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article imageThe dirtiest air in the U.S. can be found in North Pole, Alaska

By Karen Graham     Dec 26, 2016 in Environment
North Pole - Santa was probably happy to get away from the North Pole for a short time as he made his toy deliveries at Christmas, if only to get a breath of clean air. During last week's cold snap, North Pole, Alaska had six days in a row where the air was unhealthy.
The New York Times puts the blame for the unhealthy air in North Pole, Alaska on a decidedly Alaskan pollution problem: wood stoves.
In a town where St. Nicholas Drive intersects with North Santa Claus Lane, a dirty haze is sometimes so thick it is hard to see the street light poles painted to look like festive red-and-white striped candy canes. When the cold weather hits, wood-fired stoves are used to warm up fingers and toes as well as homes and shops, where despite the cough-inducing smoke, life seems to go on as usual.
Many people still use the old, inefficient wood-burning stoves, and when the smoke goes up the chimneys, layers of frigid cold air force the smoke back down to ground level. This phenomenon results in some of the highest PM 2.5 readings in the United States.
Pollution is measured using PM 2.5 readings, a measure of fine-particulate matter in the air. As a matter of fact, the Fairbanks News-Miner last week reported that for six days running, the PM 2.5 readings were in the "unhealthy" range. But in Alaska's Fairbanks and North Pole, a suburb, of Fairbanks, the high PM 2.5 levels are intermittent, and usually seen when the air is stagnant on cold winter days.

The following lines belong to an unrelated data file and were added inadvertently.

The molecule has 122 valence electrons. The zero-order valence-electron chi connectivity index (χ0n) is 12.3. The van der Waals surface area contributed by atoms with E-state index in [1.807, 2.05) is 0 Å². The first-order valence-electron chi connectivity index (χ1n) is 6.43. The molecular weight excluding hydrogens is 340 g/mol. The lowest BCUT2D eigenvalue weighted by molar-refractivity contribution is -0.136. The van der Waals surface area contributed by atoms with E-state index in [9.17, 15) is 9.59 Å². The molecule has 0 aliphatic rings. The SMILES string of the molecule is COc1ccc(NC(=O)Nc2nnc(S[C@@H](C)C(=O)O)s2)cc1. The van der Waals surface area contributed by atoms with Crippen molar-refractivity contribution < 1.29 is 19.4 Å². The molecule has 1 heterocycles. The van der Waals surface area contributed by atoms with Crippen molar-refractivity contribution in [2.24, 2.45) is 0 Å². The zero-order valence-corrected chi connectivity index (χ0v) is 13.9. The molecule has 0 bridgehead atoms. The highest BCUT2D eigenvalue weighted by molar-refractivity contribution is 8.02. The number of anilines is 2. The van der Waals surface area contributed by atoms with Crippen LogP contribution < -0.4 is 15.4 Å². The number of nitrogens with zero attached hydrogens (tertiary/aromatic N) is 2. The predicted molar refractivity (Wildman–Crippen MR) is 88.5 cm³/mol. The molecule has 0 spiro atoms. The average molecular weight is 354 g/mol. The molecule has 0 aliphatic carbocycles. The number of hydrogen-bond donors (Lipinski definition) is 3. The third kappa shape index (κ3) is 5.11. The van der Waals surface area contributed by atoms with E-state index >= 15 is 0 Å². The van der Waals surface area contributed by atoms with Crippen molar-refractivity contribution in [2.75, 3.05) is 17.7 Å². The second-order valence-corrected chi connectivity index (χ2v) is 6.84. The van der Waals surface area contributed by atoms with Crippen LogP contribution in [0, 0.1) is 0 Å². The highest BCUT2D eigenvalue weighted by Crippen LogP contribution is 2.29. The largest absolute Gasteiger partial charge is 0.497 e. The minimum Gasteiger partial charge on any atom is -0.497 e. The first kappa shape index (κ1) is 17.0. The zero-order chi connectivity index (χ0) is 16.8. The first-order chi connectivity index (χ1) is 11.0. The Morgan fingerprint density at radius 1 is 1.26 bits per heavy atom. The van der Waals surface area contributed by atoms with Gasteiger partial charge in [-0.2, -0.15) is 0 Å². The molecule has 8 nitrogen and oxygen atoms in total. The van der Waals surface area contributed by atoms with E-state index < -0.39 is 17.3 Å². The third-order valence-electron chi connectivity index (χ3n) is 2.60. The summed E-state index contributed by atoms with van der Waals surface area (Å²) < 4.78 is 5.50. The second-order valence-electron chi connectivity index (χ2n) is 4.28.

The Fairbanks-North Pole area is about the size of New Jersey, and natural gas is in short supply, while heating oil is expensive. So heating with wood is the most economical move when temperatures hover around -20 degrees below zero. Interestingly, many residents don't really seem to worry much about PM 2.5 readings and are actually more concerned about the cold air.
The air pollution that engulfs Fairbanks and it's suburbs is a one-of-a-kind thing and doesn't hang around all through the year. It is not the same as Beijing, China's pollution, brought on by automobile exhaust and coal-burning factories and homes, nor is it like the ozone-laden smog that hits Los Angeles during the summer. It is entirely Alaskan.
More about fairbanks alaska, Air quality, PM 25, woodburning stoves, North pole
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